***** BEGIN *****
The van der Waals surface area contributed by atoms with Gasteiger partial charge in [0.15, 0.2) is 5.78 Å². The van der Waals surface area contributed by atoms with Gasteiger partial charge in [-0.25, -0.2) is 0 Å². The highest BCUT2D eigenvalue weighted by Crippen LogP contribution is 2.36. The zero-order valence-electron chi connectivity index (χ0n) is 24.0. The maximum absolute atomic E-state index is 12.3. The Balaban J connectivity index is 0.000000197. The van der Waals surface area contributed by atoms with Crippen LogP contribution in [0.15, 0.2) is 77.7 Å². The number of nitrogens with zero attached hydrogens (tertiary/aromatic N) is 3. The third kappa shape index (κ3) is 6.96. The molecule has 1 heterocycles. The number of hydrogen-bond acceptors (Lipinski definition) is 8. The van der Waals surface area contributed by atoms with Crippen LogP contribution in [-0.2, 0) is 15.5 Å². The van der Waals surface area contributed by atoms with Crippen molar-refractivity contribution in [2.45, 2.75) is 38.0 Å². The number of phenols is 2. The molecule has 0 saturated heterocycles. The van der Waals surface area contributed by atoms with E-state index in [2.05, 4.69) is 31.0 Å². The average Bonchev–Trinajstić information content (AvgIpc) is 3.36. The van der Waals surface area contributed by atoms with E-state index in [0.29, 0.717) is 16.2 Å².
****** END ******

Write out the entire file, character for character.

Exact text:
The van der Waals surface area contributed by atoms with Gasteiger partial charge in [0.15, 0.2) is 5.78 Å². The van der Waals surface area contributed by atoms with Gasteiger partial charge in [-0.25, -0.2) is 0 Å². The highest BCUT2D eigenvalue weighted by Crippen LogP contribution is 2.36. The zero-order valence-electron chi connectivity index (χ0n) is 24.0. The maximum absolute atomic E-state index is 12.3. The Balaban J connectivity index is 0.000000197. The van der Waals surface area contributed by atoms with Crippen LogP contribution in [0.15, 0.2) is 77.7 Å². The number of nitrogens with zero attached hydrogens (tertiary/aromatic N) is 3. The third kappa shape index (κ3) is 6.96. The molecule has 1 heterocycles. The number of hydrogen-bond acceptors (Lipinski definition) is 8. The van der Waals surface area contributed by atoms with Crippen LogP contribution in [-0.2, 0) is 15.5 Å². The van der Waals surface area contributed by atoms with Crippen molar-refractivity contribution in [2.45, 2.75) is 38.0 Å². The number of phenols is 2. The molecule has 0 saturated heterocycles. The van der Waals surface area contributed by atoms with E-state index in [2.05, 4.69) is 31.0 Å². The average Bonchev–Trinajstić information content (AvgIpc) is 3.36. The van der Waals surface area contributed by atoms with E-state index in [0.29, 0.717) is 16.2 Å².